Crenfeldt has now finished giving evidence.

The apartment fridge.
The apartment fridge. Photo credit: Supplied.

11:37am - The court is now taking a short break.

11:12am - Crenfeldt has confirmed to Brookie that it's possible some of the blood was transferred from one section of the apartment to another - such as by a person putting their hand in blood and then their hand onto a chair. Luminol testing revealed footprints, meaning someone walked around with blood on their feet, she said.

Previously, the jury saw images of a blue glow coming from parts of the apartment floor which is the result of luminol testing. This glow shows where probable blood is detected. Blood was not visible without the luminol testing.

Some drops of possible blood around one of the circular stains - which Crenfeldt earlier said may have been from the bottom of a bucket - could have dropped off a cloth being used in a clean-up. No buckets were found in the apartment and she can't say how much blood there was.

Luminol reaction in the apartment.
Luminol reaction in the apartment. Photo credit: Supplied.
Luminol reaction in the apartment.
Luminol reaction in the apartment. Photo credit: Supplied.

10:52am - The forensic scientist said several variables may affect whether DNA is detected in blood. One was whether cleaning products - which can remove DNA or break it down - were used, as she believes they were in this case, or how much DNA a person naturally sheds.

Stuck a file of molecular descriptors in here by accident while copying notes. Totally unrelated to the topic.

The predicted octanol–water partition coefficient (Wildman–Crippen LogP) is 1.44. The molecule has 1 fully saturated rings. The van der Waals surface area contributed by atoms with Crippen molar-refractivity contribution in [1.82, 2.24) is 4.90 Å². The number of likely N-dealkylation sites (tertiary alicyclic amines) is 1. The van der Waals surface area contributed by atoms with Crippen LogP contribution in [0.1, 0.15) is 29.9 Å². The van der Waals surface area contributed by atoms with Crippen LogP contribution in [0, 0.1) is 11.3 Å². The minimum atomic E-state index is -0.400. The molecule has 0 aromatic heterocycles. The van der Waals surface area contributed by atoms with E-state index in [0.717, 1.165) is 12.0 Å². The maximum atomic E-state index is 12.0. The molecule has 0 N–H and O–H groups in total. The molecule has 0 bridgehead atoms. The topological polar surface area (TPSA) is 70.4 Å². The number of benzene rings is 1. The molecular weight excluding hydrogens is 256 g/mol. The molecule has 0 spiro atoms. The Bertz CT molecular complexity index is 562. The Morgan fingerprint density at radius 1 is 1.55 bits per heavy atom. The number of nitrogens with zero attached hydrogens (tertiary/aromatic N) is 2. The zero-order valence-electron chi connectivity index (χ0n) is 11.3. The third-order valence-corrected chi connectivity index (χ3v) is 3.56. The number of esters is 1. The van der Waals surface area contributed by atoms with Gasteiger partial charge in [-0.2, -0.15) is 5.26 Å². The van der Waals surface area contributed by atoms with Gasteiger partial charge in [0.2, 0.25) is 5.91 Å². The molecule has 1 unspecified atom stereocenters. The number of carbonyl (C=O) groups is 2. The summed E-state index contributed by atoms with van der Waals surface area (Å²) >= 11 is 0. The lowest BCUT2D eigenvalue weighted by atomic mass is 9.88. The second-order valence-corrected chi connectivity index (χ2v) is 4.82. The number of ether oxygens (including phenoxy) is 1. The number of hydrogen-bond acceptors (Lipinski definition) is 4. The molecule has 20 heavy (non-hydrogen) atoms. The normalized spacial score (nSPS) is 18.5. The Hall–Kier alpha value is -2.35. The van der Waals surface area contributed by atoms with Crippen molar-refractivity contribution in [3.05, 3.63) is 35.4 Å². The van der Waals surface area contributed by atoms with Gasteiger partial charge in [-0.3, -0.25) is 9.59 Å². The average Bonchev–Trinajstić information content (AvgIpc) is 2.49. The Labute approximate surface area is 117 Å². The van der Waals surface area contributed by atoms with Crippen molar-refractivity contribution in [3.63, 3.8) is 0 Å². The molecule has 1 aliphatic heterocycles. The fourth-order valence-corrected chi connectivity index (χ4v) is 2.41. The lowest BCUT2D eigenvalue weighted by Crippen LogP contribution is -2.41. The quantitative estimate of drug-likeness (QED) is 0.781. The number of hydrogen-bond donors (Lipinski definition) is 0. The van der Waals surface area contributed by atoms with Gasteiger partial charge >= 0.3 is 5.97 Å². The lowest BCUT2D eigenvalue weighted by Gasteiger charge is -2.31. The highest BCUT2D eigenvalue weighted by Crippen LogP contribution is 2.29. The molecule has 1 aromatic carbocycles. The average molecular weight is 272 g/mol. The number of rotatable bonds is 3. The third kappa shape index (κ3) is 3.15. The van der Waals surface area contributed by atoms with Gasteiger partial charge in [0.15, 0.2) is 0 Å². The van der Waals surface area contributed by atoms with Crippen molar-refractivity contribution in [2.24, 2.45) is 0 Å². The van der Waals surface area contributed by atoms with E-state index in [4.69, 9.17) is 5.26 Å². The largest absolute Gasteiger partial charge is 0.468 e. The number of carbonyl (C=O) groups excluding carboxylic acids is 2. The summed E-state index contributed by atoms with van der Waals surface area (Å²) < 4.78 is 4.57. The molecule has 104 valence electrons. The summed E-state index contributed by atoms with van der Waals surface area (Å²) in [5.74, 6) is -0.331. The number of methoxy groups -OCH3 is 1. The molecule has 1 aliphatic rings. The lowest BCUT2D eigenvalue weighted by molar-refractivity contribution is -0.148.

The amount of DNA extracted by scientists may also be impacted if DNA was lost during the extraction process or by environmental factors like rain. Accordingly, just because DNA is not extracted, that doesn’t mean it wasn't present.

Crenfledt told Defence lawyer Ian Brookie that there are two primary ways DNA can get somewhere. One is the depositing of a fluid, the second is skin cells being transported by touch or by touching someone or something else, and then them leaving the DNA somewhere.

She confirmed DNA was not found on any objects retrieved from the Scenic Dr gravesite.

The process of decomposition does often result in less DNA cells, Crenfeldt agrees. This can be affected by environmental factors, like if the body is somewhere wet or hot.

10:31am - Crenfeldt is speaking about two circular blood stains found on the ground in the CityLife hotel apartment. She says the carpet was cut up and red staining was found on the underlay as well as the concrete floor below.

It is her opinion, considering things like the shape of the blood staining, that a clean-up of blood had occurred in the area. She said the small circular shape may have come from the bottom of something like a bucket. Crenfeldt said she was unable to say how old the blood was.

10:15am - Friday's proceedings are now underway, with forensic scientist Dianne Crenfeldt back on the stand. As they have been for the last two days, David and Gillian Millane are sitting in the public gallery.

9:59am - As the third day of the trial gets underway, public interest seems to not be letting up. A large group is waiting to be allowed into the courtroom.

9:30am - Friday's proceedings will begin at 10am, with Crenfeldt expected to be the first witness on the stand.